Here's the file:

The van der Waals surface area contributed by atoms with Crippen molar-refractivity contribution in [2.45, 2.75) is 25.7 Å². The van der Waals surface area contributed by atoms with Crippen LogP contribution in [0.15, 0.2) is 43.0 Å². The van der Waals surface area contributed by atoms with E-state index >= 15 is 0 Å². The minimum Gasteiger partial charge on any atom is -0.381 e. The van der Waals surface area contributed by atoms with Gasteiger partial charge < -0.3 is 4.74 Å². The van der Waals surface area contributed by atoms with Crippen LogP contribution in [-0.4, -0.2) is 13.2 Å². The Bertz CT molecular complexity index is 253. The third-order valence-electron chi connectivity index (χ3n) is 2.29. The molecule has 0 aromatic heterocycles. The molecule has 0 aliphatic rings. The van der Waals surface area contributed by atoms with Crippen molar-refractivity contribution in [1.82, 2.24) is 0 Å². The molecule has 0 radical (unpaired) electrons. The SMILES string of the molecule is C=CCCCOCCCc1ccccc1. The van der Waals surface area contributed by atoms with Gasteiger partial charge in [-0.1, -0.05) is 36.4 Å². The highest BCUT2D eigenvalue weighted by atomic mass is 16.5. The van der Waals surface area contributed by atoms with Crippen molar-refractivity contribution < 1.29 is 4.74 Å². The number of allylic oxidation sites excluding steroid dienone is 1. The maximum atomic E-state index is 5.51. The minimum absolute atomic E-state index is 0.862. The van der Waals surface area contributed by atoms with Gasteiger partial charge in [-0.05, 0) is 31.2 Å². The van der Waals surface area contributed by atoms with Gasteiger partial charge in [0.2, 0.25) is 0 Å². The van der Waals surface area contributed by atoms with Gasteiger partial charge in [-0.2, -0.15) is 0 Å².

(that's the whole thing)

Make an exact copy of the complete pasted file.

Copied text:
The van der Waals surface area contributed by atoms with Crippen molar-refractivity contribution in [2.45, 2.75) is 25.7 Å². The van der Waals surface area contributed by atoms with Crippen LogP contribution in [0.15, 0.2) is 43.0 Å². The van der Waals surface area contributed by atoms with E-state index >= 15 is 0 Å². The minimum Gasteiger partial charge on any atom is -0.381 e. The van der Waals surface area contributed by atoms with Gasteiger partial charge < -0.3 is 4.74 Å². The van der Waals surface area contributed by atoms with Crippen LogP contribution in [-0.4, -0.2) is 13.2 Å². The Bertz CT molecular complexity index is 253. The third-order valence-electron chi connectivity index (χ3n) is 2.29. The molecule has 0 aromatic heterocycles. The molecule has 0 aliphatic rings. The van der Waals surface area contributed by atoms with Crippen molar-refractivity contribution in [1.82, 2.24) is 0 Å². The molecule has 0 radical (unpaired) electrons. The SMILES string of the molecule is C=CCCCOCCCc1ccccc1. The van der Waals surface area contributed by atoms with Gasteiger partial charge in [-0.1, -0.05) is 36.4 Å². The highest BCUT2D eigenvalue weighted by atomic mass is 16.5. The van der Waals surface area contributed by atoms with Crippen molar-refractivity contribution < 1.29 is 4.74 Å². The number of allylic oxidation sites excluding steroid dienone is 1. The maximum atomic E-state index is 5.51. The minimum absolute atomic E-state index is 0.862. The van der Waals surface area contributed by atoms with Gasteiger partial charge in [-0.05, 0) is 31.2 Å². The van der Waals surface area contributed by atoms with Gasteiger partial charge in [0.2, 0.25) is 0 Å². The van der Waals surface area contributed by atoms with Gasteiger partial charge in [-0.2, -0.15) is 0 Å².